Don’t be turning up your nose at my ‘Kate & Sidney’, it’s a lovely treat

kate and sid

She didn’t exactly say “Ewww” but I knew that was what she was thinking.

The ‘she’ was a young checkout clerk in a local grocery store and what prompted her grimace is that I was checking out a pack of beef kidney. The ultimate destination of the kidney was one of my killer steak-and-kidney pies.

She went on to say that the thought of kidney was not appealing, much as liver wasn’t inviting. I sang the virtues of liver, bacon and onion all grilled together, but she wasn’t buying that palaver. Dumb kid.

That’s OK,” she said. “I think it may be a generational thing. My parents don’t get my love of sushi.”

I told her that I also loved sushi.

That confused the bejabbers out of her and I decided to let the matter drop rather than pompously telling her she should broaden her culinary horizons.

I know a lot of people are uneasy with the consumption of offal, but I say more fool them. My mainstays in that regard are both kidney and liver. Not much into brains or heart and tripe is just really tripey and beckons me not. Like chewing inner-tubes, it is.

offalI think for me it is my UK background. The Brits eat a lot of that stuff, and when I spent my year abroad living in England I developed a taste for bits of exotica like kidneys on toast for breakfast. My wife, despite the fact she loves my S&K pie, refuses to go that far. I grew up with ‘Kate and Sidney’, as my mother called it and to me a good pie thereof is as much a treat as a fine steak.

I think the problem some people have with kidneys is their function. They are there to handle the matter of pee and that seems like a repellant thing to the squeamish. That’s silly. It’s a bit like Archie Bunker being repulsed the time Edith was cooking beef tongue and said he wasn’t going to eat something that was in a cow’s mouth, so he asked instead for hard-boiled eggs, not considering the eggs’ place of origin or expulsion.

Anyway, kidneys do what they do and they bother me not at all in that regard. Some people boil them before they put them in a stew or pie — “boil the piss out of them”, as my dear late mother-in-law used to say. I tend to fry them briefly, just until they change color, and that works fine. Oh, and cut the white shit out of them, too. It looks questionable.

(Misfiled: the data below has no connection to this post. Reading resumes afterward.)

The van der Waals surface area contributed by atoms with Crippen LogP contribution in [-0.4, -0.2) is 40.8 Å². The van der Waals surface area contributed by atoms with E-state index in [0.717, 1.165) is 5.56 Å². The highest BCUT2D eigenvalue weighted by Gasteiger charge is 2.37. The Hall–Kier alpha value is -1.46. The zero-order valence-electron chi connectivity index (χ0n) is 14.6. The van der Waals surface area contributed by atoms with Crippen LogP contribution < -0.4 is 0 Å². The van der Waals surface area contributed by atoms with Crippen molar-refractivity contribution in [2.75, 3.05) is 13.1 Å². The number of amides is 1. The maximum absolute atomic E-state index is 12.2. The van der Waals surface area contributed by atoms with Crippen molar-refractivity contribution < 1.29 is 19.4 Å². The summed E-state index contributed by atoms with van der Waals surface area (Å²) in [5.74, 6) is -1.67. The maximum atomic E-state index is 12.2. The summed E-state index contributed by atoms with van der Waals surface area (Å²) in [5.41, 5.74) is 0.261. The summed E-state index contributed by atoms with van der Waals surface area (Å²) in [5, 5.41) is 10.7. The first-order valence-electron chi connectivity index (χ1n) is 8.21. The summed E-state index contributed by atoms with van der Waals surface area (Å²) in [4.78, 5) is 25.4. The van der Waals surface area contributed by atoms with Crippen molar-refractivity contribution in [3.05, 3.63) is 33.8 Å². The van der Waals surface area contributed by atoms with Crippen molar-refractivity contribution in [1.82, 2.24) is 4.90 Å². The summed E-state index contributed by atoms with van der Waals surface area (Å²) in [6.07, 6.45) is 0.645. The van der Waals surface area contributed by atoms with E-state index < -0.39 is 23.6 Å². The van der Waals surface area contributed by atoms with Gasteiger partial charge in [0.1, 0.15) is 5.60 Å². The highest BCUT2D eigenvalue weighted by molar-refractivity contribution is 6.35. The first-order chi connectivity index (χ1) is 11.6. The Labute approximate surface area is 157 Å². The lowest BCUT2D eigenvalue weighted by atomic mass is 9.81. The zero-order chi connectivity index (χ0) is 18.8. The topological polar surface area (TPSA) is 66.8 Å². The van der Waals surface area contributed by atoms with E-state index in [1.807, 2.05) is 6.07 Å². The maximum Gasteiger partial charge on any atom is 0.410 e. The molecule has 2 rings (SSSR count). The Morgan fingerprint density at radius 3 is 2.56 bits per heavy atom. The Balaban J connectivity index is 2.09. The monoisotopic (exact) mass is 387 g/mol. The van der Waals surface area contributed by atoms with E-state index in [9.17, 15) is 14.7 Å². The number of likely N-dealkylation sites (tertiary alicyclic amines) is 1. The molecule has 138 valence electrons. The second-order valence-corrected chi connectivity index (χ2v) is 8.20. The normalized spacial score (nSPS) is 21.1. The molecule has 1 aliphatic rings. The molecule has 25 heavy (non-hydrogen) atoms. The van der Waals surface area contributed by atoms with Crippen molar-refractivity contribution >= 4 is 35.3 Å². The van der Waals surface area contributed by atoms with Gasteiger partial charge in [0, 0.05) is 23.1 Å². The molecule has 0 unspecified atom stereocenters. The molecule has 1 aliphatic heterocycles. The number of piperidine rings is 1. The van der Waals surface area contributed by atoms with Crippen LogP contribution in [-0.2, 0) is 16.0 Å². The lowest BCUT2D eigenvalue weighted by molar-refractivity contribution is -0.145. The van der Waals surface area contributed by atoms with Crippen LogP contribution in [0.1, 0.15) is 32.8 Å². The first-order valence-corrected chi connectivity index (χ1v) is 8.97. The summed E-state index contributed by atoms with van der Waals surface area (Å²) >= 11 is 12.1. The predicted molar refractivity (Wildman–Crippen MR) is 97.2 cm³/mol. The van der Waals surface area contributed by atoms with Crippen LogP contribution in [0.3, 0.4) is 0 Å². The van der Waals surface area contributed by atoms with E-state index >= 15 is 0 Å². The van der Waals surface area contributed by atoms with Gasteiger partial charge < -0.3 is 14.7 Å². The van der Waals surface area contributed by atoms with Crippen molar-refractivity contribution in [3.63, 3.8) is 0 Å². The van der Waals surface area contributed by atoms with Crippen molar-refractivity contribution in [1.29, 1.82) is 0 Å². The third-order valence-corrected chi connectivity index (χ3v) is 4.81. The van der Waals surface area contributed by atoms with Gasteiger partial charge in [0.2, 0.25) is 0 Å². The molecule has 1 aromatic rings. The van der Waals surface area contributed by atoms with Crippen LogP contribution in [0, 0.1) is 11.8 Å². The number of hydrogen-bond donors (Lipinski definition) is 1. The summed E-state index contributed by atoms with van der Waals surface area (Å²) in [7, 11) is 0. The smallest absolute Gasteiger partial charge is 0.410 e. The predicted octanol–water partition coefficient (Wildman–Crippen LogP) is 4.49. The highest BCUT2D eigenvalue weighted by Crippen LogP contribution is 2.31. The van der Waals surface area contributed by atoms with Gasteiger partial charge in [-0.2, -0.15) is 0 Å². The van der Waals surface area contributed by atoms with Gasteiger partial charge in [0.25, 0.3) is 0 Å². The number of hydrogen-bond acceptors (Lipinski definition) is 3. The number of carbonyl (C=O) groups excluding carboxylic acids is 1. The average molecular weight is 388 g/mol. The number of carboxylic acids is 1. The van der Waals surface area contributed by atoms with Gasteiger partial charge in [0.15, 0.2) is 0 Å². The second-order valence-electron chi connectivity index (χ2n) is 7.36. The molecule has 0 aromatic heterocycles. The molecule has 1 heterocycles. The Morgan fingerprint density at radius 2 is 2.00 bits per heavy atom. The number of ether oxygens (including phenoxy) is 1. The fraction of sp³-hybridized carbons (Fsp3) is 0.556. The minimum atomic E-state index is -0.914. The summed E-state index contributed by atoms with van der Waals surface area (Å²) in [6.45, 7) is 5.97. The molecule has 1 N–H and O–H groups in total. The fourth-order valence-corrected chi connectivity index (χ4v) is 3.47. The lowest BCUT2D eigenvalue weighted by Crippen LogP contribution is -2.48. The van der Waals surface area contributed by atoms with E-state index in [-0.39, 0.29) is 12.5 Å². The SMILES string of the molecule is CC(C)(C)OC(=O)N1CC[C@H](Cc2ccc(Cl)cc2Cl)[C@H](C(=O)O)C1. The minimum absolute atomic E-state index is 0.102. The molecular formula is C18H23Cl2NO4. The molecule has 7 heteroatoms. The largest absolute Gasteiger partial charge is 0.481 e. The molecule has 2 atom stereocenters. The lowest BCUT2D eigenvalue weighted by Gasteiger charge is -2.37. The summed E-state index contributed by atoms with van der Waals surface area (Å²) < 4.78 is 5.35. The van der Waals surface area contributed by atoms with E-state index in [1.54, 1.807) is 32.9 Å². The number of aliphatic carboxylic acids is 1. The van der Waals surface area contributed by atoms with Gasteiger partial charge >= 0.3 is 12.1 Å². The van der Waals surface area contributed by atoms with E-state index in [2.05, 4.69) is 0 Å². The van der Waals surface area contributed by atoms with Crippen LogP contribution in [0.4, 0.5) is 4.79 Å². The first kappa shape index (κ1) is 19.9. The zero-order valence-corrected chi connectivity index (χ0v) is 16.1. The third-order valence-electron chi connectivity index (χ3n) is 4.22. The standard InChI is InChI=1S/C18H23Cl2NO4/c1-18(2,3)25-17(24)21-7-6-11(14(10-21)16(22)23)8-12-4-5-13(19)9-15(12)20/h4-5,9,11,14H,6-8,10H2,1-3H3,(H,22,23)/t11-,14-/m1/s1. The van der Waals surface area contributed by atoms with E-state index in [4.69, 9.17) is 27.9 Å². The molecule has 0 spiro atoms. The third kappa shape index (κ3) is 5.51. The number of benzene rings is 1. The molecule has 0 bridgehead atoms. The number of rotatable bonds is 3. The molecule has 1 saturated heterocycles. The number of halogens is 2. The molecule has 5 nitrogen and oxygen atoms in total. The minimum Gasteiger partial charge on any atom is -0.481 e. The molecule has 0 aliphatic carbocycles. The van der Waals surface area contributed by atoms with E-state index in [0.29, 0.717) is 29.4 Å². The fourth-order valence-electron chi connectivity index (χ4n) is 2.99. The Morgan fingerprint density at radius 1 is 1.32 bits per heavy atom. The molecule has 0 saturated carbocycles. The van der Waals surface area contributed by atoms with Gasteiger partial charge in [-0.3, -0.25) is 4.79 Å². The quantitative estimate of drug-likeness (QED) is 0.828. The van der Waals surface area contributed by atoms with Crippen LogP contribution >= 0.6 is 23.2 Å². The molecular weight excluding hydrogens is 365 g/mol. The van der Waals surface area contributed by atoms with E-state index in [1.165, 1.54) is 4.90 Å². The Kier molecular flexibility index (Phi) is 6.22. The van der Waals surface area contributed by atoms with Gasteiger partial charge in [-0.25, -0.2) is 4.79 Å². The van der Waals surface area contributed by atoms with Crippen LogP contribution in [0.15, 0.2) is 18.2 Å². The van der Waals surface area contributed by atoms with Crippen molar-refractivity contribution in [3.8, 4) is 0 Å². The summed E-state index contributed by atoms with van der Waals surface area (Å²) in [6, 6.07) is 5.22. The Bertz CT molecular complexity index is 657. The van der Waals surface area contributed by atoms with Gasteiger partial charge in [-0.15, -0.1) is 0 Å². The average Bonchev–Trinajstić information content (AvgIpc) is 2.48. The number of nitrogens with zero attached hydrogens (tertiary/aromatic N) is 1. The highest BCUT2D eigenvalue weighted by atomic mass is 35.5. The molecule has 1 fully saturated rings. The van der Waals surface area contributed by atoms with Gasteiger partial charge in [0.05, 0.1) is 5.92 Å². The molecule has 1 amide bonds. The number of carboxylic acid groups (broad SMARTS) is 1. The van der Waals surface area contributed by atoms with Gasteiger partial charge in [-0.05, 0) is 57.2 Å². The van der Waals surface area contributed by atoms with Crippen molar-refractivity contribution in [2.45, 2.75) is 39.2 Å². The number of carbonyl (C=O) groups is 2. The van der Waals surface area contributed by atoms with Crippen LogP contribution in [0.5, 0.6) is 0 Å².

All in all people are entitled to their tastes and aversions, however. I have very few food aversions, though I draw the line at insects, and I don’t much fancy snails. I don’t dislike the idea, I just don’t care for their rather gritty texture. And what’s with raw oysters? You don’t eat them, you just swallow them. It’s a sensation like having a bad cold. But, breaded and fried up; heavenly.

And so is my steak and kidney pie. I can hardly wait to make it.

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6 responses to “Don’t be turning up your nose at my ‘Kate & Sidney’, it’s a lovely treat

  1. My mother loves liver, so I grew up thinking it was normal ~ although my dad loathed it, so we didn’t have it often. Still, it kept me from getting that eeewwwww thing that gets passed down. Now, I love a rich, succulent S&K pie. Lithus makes the filling; I make the crust. Ooooo….may need to add that to the menu soon.

  2. We should compare S&K notes sometime. I knew I loved you for good reason

  3. Steak and kidney pie will be on the table for tomorrow’s lunch…though Danilo, our workman, will poke suspiciously through to remove the kidney pieces.

    What’s the problem with offal? Lamb kidneys for breakfast…super…liver and bacon, super…sweetbreads, pig hearts with orange sauce; honeycomb tripe in a tomato and olive sauce,,,or with milk and onions…and joy of joys…haggis.

  4. I’m sorry, but we totally diverge here. Tried kidneys, hated kidneys. Same goes for liver. I’ll leave you Kate and Sydney.

  5. As I said, it’s an old English dish and I love my Kate and Syd. But that’s OK. I still love you.

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